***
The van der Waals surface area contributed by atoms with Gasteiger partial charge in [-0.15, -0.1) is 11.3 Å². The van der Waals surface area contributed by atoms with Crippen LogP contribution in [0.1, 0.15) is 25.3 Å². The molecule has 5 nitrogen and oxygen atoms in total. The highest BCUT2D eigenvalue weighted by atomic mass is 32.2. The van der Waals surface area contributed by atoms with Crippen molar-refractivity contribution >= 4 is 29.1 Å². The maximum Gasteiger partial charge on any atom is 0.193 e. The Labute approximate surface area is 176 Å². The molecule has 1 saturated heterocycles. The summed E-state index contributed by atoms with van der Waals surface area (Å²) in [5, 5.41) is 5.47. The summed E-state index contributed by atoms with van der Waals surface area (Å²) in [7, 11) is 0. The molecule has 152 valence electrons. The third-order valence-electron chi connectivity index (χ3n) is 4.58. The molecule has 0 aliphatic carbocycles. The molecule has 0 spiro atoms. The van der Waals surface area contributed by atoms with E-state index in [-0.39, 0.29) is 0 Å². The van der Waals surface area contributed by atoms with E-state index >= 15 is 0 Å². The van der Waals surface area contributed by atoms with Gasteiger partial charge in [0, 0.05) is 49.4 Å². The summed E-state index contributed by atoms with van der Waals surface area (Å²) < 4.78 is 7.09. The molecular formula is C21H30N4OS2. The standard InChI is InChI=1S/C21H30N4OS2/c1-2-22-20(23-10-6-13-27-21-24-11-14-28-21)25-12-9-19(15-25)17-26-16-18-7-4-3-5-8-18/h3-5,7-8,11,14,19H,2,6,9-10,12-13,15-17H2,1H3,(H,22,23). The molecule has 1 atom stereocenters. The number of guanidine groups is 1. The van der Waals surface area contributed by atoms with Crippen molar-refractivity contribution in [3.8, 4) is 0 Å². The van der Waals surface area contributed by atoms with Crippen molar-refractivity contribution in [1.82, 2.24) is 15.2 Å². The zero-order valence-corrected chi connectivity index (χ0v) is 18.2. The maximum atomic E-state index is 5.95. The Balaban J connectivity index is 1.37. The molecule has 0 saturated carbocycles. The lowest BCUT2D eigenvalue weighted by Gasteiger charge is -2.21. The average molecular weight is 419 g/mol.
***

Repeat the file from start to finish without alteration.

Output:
The van der Waals surface area contributed by atoms with Gasteiger partial charge in [-0.15, -0.1) is 11.3 Å². The van der Waals surface area contributed by atoms with Crippen LogP contribution in [0.1, 0.15) is 25.3 Å². The molecule has 5 nitrogen and oxygen atoms in total. The highest BCUT2D eigenvalue weighted by atomic mass is 32.2. The van der Waals surface area contributed by atoms with Crippen molar-refractivity contribution >= 4 is 29.1 Å². The maximum Gasteiger partial charge on any atom is 0.193 e. The Labute approximate surface area is 176 Å². The molecule has 1 saturated heterocycles. The summed E-state index contributed by atoms with van der Waals surface area (Å²) in [5, 5.41) is 5.47. The summed E-state index contributed by atoms with van der Waals surface area (Å²) in [7, 11) is 0. The molecule has 152 valence electrons. The third-order valence-electron chi connectivity index (χ3n) is 4.58. The molecule has 0 aliphatic carbocycles. The molecule has 0 spiro atoms. The van der Waals surface area contributed by atoms with E-state index in [-0.39, 0.29) is 0 Å². The van der Waals surface area contributed by atoms with E-state index >= 15 is 0 Å². The van der Waals surface area contributed by atoms with Gasteiger partial charge in [0, 0.05) is 49.4 Å². The summed E-state index contributed by atoms with van der Waals surface area (Å²) < 4.78 is 7.09. The molecular formula is C21H30N4OS2. The standard InChI is InChI=1S/C21H30N4OS2/c1-2-22-20(23-10-6-13-27-21-24-11-14-28-21)25-12-9-19(15-25)17-26-16-18-7-4-3-5-8-18/h3-5,7-8,11,14,19H,2,6,9-10,12-13,15-17H2,1H3,(H,22,23). The molecule has 1 atom stereocenters. The number of guanidine groups is 1. The van der Waals surface area contributed by atoms with Crippen molar-refractivity contribution in [3.8, 4) is 0 Å². The van der Waals surface area contributed by atoms with Crippen molar-refractivity contribution in [1.82, 2.24) is 15.2 Å². The zero-order valence-corrected chi connectivity index (χ0v) is 18.2. The maximum atomic E-state index is 5.95. The Balaban J connectivity index is 1.37. The molecule has 0 saturated carbocycles. The lowest BCUT2D eigenvalue weighted by Gasteiger charge is -2.21. The average molecular weight is 419 g/mol.